unless it affirmatively appears that he was influenced thereby."
Stanback v. Stanback
, 31 N.C. App. 174, 180, 229 S.E.2d 693, 696
(1976), disc. review denied
, 291 N.C. 712, 232 S.E.2d 205 (1977). "Where there is competent evidence to support the court's findings,
the admission of incompetent evidence is not prejudicial." In re
, 143 N.C. App. 402, 411, 546 S.E.2d 169, 175, disc. review
, 354 N.C. 218, 554 S.E.2d 341 (2001). Under this principle,
respondent bore the burden of showing that the trial court relied
on the incompetent evidence in making its findings. In re Huff
140 N.C. App. 288, 300, 536 S.E.2d 838, 846 (2000), appeal
dismissed and disc. review denied
, 353 N.C. 374, 547 S.E.2d 9
Respondent has not met her burden. With respect to the
children's statements, respondent acknowledges that the trial judge
expressly stated that he was disregarding the children's statements
in reaching his decision, but she argues that "it is impossible to
completely do so" because it was "emotionally charged, prejudicial
evidence." This argument turns the applicable standard on its head
and asks this Court to presume that the trial judge did in fact
rely upon the children's statements despite his assurance
otherwise. Further, respondent makes no argument at all about
whether the trial court relied upon statements attributed to the
children's teachers. Because respondent has failed to rebut the
presumption that the trial court disregarded inadmissible evidence
in making its findings, we overrule this assignment of error.
 Respondent next assigns error to the trial court's
determination that respondent neglected the children and that she
willfully left the children in foster care for more than 12 monthswithout making reasonable progress to correct the conditions that
led to the children's removal from respondent's care. Although
respondent contends on appeal that the trial court's conclusions
are not supported by clear, cogent, and convincing evidence,
respondent's failure to specifically assign error to any of the
trial court's findings of fact precludes this Court from reviewing
that issue. The sole question properly before this Court is
whether the trial court's conclusions of law are supported by its
findings of fact. In re Padgett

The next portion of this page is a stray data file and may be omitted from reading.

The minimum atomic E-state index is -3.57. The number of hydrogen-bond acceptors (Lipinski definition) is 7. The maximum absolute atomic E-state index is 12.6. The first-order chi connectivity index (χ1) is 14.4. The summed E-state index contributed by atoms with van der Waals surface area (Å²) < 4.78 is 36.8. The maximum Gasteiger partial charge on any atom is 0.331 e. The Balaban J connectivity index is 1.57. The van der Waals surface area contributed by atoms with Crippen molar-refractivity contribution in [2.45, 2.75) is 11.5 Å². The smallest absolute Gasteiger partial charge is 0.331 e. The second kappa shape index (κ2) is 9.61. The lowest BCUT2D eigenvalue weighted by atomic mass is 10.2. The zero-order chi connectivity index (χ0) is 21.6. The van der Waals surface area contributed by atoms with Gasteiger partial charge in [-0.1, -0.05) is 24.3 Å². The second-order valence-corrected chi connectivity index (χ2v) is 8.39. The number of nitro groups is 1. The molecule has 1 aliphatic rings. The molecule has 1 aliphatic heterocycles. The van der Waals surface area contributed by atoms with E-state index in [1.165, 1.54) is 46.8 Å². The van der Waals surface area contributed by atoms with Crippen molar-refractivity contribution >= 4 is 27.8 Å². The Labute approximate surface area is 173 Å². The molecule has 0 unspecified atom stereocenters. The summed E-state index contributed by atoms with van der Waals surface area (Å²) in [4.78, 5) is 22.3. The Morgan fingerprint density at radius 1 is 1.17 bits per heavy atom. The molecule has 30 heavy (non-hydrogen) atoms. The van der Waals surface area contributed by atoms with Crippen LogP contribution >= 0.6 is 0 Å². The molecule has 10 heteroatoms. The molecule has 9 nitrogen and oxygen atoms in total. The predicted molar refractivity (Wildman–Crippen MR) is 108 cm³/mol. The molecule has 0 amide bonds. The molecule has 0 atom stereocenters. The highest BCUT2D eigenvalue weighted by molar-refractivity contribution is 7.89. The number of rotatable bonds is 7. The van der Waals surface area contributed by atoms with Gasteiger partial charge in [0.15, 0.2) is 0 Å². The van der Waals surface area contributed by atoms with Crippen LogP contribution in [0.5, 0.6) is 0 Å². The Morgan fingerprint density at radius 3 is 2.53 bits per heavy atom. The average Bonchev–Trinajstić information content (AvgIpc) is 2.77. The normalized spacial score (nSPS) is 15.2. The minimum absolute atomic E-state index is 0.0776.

, 156 N.C. App. 644, 649, 577
S.E.2d 337, 340 (2003).
The trial court first concluded that N.C. Gen. Stat. § 7B-
1111(a)(1) (2003) justified termination of respondent's parental
rights. Under N.C. Gen. Stat. § 7B-1111(a)(1), the court may
terminate parental rights upon a finding that "[t]he parent has
abused or neglected the juvenile." A child is considered neglected
"if the court finds the juvenile to be . . . a neglected juvenile
within the meaning of G.S. 7B-101." N.C. Gen. Stat. § 7B-
1111(a)(1). N.C. Gen. Stat. § 7B-101(15) (2003) in turn defines a
neglected child as "[a] juvenile who does not receive proper care,
supervision, or discipline from the juvenile's parent, . . .; or
who has been abandoned; or who is not provided necessary medical
care; or who is not provided necessary remedial care; or who lives
in an environment injurious to the juvenile's welfare; or who has
been placed for care or adoption in violation of law."
In deciding whether a child is neglected for purposes of
terminating parental rights, the dispositive question is thefitness of the parent to care for the child "at the time of the
termination proceeding." In re Ballard
, 311 N.C. 708, 715, 319
S.E.2d 227, 232 (1984) (emphasis omitted). "[A] prior adjudication
of neglect may be admitted and considered by the trial court in
ruling upon a later petition to terminate parental rights on the
ground of neglect." Id.
at 713-14, 319 S.E.2d at 231. Termination
may not, however, be based solely on past conditions that no longer
exist. In re Young
, 346 N.C. 244, 248, 485 S.E.2d 612, 615 (1997).
Nevertheless, when, as here, a child has not been in the custody of
the parent for a significant period of time prior to the
termination hearing, "requiring the petitioner in such
circumstances to show that the child is currently neglected by the
parent would make termination of parental rights impossible." In
, 156 N.C. App. 281, 286, 576 S.E.2d 403, 407 (2003). In
those circumstances, a trial court may find that grounds for
termination exist upon a showing of a "history of neglect by the
parent and the probability of a repetition of neglect." Id
In this case, the trial court found that each of the children
had previously been adjudicated to be neglected and that there is
a probability of repetition of neglect if the children are returned
to respondent's custody. The court specifically based that
determination on the facts that, subsequent to the initial
adjudication of neglect, (1) four, if not five, trial placements
had failed; (2) respondent had a history of failing to show a
positive response to counseling and educational programs; (3)
respondent left a stable job and housing in Greensboro for Ohiowhere she did not have employment or independent housing; (4)
respondent had offered uncertain evidence of stability in her
working and living arrangements in Ohio; (5) respondent had to date
been unable to cope with the pressure of caring for more than one